Tyson says many of the workers were asymptomatic. “The company has seen similar massive outbreaks, in the hundreds of cases, at its meat processing plants in Pasco, Washington; Madison, Nebraska; and Waterloo, Iowa,” VICE News writes.

The company has since closed two of the complex’s three processing plants to conduct a deep cleaning and has also placed the employees on paid leave as they remain in quarantine.

According to the Centers for Disease Control and Prevention (CDC), nearly 5,000 meat plant workers across 19 states have tested positive for COVID-19. Smithfield, the largest pork producer in the United States, has also reported 783 coronavirus cases and two deaths among workers at its Sioux Falls, South Dakota plant.

While these cases and deaths occurred before Trump’s executive order, they show just how dangerous meatpacking plants are for employees and their families. Crowded conveyer belt workspaces make it impossible to maintain 6 feet of social distancing and the cold air makes it easier for the coronavirus to stay active on surfaces.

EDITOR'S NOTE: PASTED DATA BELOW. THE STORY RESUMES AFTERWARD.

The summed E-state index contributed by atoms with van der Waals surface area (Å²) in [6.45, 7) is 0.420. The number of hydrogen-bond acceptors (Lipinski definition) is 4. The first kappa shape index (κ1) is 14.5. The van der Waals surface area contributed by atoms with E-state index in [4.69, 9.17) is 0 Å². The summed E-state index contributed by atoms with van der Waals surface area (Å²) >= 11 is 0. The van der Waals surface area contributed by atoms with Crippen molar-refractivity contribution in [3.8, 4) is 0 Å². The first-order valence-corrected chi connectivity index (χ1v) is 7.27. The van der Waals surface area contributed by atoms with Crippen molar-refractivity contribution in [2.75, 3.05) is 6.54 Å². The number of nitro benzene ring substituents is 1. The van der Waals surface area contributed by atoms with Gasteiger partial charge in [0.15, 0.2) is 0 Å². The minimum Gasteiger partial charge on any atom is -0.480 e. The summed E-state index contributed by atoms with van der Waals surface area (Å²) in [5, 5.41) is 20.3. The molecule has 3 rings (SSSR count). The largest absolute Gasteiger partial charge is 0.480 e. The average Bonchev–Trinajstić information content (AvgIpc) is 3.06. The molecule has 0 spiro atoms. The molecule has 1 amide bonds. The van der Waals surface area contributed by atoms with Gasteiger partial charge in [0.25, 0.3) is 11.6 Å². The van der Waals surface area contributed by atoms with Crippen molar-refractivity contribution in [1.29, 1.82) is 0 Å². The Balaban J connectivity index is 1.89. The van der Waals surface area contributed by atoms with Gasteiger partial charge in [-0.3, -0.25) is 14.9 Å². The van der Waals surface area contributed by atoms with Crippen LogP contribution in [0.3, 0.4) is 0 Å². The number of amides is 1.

The workers also tend to be low-wage, immigrants who live in crowded homes and take public transit, two factors which can increase a person’s likelihood of contracting the virus.

On May 1, Jennifer McQuiston, a top CDC official, said 115 meat and processing facilities in 23 states have reported coronavirus cases. Trump’s executive order allows the U.S. Food and Drug Administration to step in and force a meat plant to stay open even if a state government tries to shut it down as a public health hazard.

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‘I Can’t Imagine Why’: Trump Refuses Responsibility for Spike in Poisonings After ‘Disinfectant Injection’ Comments



President Donald Trump is refusing to take any responsibility for the massive increase in calls to poison control centers after he mused last week that an “injection” of disinfectant might cure people of coronavirus, and urged doctors to test his theory.

“Theyu’ve seen a spike in people using disinfectant after your comment last week,” reporter Brian Karem told the President.

“I know you said they were ‘sarcastic’ –” Karem offered, but was immediately interrupted by Trump.

“I can’t imagine why, can’t imagine why, yeah,” the President claimed.

Asked if he would “take any responsibility,” Trump responded, “No I don’t,” but quickly added, “I can’t imagine why,” again, obviously eager to avoid the national outrage after the last time he said he took no responsibility.

He then blew off the reporter and went to another.